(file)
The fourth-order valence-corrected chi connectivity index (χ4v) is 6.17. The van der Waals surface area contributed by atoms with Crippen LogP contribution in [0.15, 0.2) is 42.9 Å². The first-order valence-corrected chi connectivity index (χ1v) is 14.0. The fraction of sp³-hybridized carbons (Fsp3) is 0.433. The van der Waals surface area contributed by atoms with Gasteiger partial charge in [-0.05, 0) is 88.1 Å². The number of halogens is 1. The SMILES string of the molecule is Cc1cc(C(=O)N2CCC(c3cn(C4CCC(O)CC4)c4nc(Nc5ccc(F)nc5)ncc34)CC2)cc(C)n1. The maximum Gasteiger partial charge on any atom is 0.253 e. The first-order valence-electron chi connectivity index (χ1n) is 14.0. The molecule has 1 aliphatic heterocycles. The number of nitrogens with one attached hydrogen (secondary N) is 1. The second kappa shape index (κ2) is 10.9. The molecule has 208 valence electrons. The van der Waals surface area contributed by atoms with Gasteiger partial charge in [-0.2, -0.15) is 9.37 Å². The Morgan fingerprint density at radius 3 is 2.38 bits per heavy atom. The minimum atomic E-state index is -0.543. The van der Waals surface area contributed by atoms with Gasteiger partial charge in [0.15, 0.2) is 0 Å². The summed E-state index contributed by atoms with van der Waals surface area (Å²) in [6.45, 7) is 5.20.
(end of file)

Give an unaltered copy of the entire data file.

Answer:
The fourth-order valence-corrected chi connectivity index (χ4v) is 6.17. The van der Waals surface area contributed by atoms with Crippen LogP contribution in [0.15, 0.2) is 42.9 Å². The first-order valence-corrected chi connectivity index (χ1v) is 14.0. The fraction of sp³-hybridized carbons (Fsp3) is 0.433. The van der Waals surface area contributed by atoms with Gasteiger partial charge in [-0.05, 0) is 88.1 Å². The number of halogens is 1. The SMILES string of the molecule is Cc1cc(C(=O)N2CCC(c3cn(C4CCC(O)CC4)c4nc(Nc5ccc(F)nc5)ncc34)CC2)cc(C)n1. The maximum Gasteiger partial charge on any atom is 0.253 e. The first-order valence-electron chi connectivity index (χ1n) is 14.0. The molecule has 1 aliphatic heterocycles. The number of nitrogens with one attached hydrogen (secondary N) is 1. The second kappa shape index (κ2) is 10.9. The molecule has 208 valence electrons. The van der Waals surface area contributed by atoms with Gasteiger partial charge in [-0.2, -0.15) is 9.37 Å². The Morgan fingerprint density at radius 3 is 2.38 bits per heavy atom. The minimum atomic E-state index is -0.543. The van der Waals surface area contributed by atoms with Gasteiger partial charge in [0.15, 0.2) is 0 Å². The summed E-state index contributed by atoms with van der Waals surface area (Å²) in [6.45, 7) is 5.20.